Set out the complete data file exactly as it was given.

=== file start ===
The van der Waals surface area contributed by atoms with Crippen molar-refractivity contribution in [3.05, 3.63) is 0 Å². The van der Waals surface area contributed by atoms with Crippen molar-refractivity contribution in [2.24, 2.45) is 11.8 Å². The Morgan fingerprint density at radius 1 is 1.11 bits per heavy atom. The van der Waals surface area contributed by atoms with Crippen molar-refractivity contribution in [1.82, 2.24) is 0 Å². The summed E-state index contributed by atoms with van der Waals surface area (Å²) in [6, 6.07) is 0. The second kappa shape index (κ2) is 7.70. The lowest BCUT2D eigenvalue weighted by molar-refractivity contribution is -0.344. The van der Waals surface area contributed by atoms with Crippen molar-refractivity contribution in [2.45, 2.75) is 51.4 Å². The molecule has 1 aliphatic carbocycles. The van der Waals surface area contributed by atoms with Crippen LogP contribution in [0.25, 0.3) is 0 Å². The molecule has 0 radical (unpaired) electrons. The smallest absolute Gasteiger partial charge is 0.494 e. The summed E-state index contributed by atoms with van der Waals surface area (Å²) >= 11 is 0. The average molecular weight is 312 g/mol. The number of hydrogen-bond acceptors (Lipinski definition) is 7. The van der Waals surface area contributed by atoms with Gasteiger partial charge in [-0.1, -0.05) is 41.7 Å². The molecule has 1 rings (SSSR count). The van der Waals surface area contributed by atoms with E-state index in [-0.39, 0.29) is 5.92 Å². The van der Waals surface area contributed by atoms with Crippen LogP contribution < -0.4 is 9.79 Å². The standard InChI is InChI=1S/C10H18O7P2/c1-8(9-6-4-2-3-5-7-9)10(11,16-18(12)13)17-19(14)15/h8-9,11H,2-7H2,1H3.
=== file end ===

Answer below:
The van der Waals surface area contributed by atoms with Crippen molar-refractivity contribution in [3.05, 3.63) is 0 Å². The van der Waals surface area contributed by atoms with Crippen molar-refractivity contribution in [2.24, 2.45) is 11.8 Å². The Morgan fingerprint density at radius 1 is 1.11 bits per heavy atom. The van der Waals surface area contributed by atoms with Crippen molar-refractivity contribution in [1.82, 2.24) is 0 Å². The summed E-state index contributed by atoms with van der Waals surface area (Å²) in [6, 6.07) is 0. The second kappa shape index (κ2) is 7.70. The lowest BCUT2D eigenvalue weighted by molar-refractivity contribution is -0.344. The van der Waals surface area contributed by atoms with Crippen molar-refractivity contribution in [2.45, 2.75) is 51.4 Å². The molecule has 1 aliphatic carbocycles. The van der Waals surface area contributed by atoms with Crippen LogP contribution in [0.25, 0.3) is 0 Å². The molecule has 0 radical (unpaired) electrons. The smallest absolute Gasteiger partial charge is 0.494 e. The summed E-state index contributed by atoms with van der Waals surface area (Å²) >= 11 is 0. The average molecular weight is 312 g/mol. The number of hydrogen-bond acceptors (Lipinski definition) is 7. The van der Waals surface area contributed by atoms with Gasteiger partial charge in [-0.1, -0.05) is 41.7 Å². The molecule has 1 rings (SSSR count). The van der Waals surface area contributed by atoms with E-state index in [-0.39, 0.29) is 5.92 Å². The van der Waals surface area contributed by atoms with Crippen LogP contribution < -0.4 is 9.79 Å². The standard InChI is InChI=1S/C10H18O7P2/c1-8(9-6-4-2-3-5-7-9)10(11,16-18(12)13)17-19(14)15/h8-9,11H,2-7H2,1H3.